The decision should take into account any information provided by the parent with less care as well as information from the person who gained care. Decisions should be made on the basis of evidence that supports relevant findings of fact, particularly in situations where the facts are disputed. Acceptable evidence from an independent third party will vary depending on the circumstances of each case. Where a parent has been violent towards the child, the absence of a child welfare order would not prevent the discretion being exercised. However, allegations of abuse that are not supported by other evidence would not normally result in the discretion being exercised.

Suitable evidence may include (but is not limited to):

  • a police report detailing violent behaviour towards a child or the person with increased care,
  • an intervention order preventing contact with the child or person with increased care, or
  • statements from a medical or other relevant professional regarding assault or abuse of the child or person with increased care.

Example: Joanne and Adam have a court order which states that they will have equal shared care of their son, Max. Joanne asks the Registrar to make a new care determination on the basis that Adam is no longer having any care of Max.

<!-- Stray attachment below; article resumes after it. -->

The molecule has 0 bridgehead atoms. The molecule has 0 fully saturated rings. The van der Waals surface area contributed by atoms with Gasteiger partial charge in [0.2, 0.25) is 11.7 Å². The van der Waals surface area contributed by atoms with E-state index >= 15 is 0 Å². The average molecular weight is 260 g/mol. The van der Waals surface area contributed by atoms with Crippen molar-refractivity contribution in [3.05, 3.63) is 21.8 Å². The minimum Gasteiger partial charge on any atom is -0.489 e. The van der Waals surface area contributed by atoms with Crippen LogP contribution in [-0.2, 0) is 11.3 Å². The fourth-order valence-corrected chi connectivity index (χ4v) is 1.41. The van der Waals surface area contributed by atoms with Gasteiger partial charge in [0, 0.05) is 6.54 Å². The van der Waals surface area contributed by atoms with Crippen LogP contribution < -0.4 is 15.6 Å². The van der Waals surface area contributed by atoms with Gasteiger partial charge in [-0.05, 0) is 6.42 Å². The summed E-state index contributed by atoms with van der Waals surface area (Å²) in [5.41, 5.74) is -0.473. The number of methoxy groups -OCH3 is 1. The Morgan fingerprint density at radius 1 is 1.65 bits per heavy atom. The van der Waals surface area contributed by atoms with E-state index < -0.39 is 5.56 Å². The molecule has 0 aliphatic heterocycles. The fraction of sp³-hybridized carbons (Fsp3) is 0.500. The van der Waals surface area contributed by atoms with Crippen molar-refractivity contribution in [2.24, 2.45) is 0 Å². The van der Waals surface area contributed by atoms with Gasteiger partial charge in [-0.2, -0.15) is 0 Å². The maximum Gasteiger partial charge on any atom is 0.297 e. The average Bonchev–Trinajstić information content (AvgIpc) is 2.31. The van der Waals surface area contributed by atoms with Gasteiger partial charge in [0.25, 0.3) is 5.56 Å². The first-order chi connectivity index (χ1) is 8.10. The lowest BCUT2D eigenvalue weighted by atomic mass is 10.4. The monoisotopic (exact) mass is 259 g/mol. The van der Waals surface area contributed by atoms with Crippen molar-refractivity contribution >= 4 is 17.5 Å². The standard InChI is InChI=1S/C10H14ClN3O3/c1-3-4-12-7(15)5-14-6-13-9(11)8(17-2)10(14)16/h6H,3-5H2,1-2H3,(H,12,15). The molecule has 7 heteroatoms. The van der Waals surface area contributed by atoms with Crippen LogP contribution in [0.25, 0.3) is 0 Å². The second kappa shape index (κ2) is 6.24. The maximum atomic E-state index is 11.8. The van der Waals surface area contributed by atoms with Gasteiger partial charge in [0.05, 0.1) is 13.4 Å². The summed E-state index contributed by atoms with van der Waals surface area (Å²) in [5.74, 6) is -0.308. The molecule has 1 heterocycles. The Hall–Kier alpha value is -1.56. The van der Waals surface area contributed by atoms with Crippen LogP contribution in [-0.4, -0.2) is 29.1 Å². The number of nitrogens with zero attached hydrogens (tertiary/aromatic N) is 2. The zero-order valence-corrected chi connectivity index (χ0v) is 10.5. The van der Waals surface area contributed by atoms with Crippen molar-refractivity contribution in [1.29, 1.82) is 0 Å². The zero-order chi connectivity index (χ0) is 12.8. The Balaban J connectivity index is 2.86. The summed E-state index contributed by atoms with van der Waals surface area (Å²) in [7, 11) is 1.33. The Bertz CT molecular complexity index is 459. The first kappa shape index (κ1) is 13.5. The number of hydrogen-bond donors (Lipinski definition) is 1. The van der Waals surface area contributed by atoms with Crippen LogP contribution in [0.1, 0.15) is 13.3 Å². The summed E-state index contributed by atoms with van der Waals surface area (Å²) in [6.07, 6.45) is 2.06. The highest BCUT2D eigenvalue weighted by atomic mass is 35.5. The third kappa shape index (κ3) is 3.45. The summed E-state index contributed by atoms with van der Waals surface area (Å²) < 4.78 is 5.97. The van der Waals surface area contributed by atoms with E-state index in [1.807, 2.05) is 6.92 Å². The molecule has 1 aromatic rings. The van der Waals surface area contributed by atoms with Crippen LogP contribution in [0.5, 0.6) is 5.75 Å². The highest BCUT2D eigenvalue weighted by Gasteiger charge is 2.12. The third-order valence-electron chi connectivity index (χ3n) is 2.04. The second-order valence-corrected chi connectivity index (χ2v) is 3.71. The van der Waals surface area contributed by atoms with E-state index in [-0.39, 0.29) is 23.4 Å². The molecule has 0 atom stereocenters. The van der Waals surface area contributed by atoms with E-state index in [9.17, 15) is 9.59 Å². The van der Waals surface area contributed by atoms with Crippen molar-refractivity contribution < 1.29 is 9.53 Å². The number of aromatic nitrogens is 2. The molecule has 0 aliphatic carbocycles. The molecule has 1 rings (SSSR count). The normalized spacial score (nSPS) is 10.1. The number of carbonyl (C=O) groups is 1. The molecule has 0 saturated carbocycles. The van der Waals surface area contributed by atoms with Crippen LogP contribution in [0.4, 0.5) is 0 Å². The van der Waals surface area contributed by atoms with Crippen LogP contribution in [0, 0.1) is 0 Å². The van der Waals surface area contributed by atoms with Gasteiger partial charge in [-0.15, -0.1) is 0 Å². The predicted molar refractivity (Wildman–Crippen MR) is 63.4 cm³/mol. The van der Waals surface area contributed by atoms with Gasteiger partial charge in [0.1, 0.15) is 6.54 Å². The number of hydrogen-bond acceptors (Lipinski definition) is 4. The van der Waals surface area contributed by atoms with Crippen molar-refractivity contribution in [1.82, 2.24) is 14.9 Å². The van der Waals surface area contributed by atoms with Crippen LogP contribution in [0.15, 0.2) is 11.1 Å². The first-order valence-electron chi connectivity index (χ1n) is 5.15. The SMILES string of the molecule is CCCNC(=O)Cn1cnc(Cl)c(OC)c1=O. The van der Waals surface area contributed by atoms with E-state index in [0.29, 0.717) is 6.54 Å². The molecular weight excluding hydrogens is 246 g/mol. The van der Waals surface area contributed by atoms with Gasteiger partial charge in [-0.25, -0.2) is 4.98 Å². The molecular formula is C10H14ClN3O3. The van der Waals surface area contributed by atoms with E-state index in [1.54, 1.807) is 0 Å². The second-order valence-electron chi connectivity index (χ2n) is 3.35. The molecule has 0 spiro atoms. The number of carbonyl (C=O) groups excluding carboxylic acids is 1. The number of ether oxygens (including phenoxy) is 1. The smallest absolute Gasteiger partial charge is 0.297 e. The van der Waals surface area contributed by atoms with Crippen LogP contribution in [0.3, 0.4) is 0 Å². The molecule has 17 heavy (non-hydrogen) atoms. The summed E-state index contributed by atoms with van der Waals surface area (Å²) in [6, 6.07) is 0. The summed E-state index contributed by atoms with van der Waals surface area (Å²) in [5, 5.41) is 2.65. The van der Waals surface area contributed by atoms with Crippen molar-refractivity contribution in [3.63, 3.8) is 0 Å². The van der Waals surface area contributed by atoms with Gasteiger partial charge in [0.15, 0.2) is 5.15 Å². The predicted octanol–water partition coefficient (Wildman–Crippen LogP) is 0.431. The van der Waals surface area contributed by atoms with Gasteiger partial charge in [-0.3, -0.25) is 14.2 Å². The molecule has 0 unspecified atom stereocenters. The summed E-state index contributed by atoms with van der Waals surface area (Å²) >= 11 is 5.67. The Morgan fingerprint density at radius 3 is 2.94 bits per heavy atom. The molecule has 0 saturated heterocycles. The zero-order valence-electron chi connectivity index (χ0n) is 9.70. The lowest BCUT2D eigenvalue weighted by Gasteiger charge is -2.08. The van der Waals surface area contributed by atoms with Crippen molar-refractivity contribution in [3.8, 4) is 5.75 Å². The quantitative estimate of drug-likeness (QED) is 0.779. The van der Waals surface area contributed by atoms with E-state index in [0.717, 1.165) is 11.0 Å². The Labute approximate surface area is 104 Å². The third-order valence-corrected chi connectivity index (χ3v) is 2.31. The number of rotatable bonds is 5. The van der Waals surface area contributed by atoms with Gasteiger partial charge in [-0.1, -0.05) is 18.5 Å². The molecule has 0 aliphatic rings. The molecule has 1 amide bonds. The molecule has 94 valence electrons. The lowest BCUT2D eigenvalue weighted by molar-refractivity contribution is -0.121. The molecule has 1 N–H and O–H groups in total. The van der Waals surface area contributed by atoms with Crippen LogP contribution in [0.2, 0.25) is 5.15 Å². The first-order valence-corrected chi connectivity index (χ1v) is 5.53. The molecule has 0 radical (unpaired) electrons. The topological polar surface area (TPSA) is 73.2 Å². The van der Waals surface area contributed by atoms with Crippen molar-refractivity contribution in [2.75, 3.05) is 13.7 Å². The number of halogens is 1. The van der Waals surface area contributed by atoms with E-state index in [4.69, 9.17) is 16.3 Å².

Joanne states she is denying care of Max to Adam after Max was returned from Adam's house with severe bruises and soreness. Max said that his father had been physically violent towards him and the GP who treated him provided a statement that the injuries were consistent with the explanation provided by Max.

Joanne has instituted proceedings in the Federal Circuit Court for a Recovery Order for Max.

Given the special circumstances, the Registrar will amend the assessment using care percentages based on the care that is actually occurring despite Adam taking reasonable action to have the care arrangement complied with.

Situations where there is no care arrangement

Where there is no care arrangement in place for the care of the child, an interim period will not apply. A care arrangement does not exist where parents only have a verbal agreement for the care of a child.

In cases where individuals are in dispute about care and they do not have a care arrangement in place, the care in the assessment will be based on the actual level of care each parent is providing. Similarly, if a non-parent carer was caring for a child on the basis of a verbal understanding with the child's parent, an interim period would not apply if the child returned to live with their parent against the wishes of the non-parent carer.

Last reviewed: 2 July 2018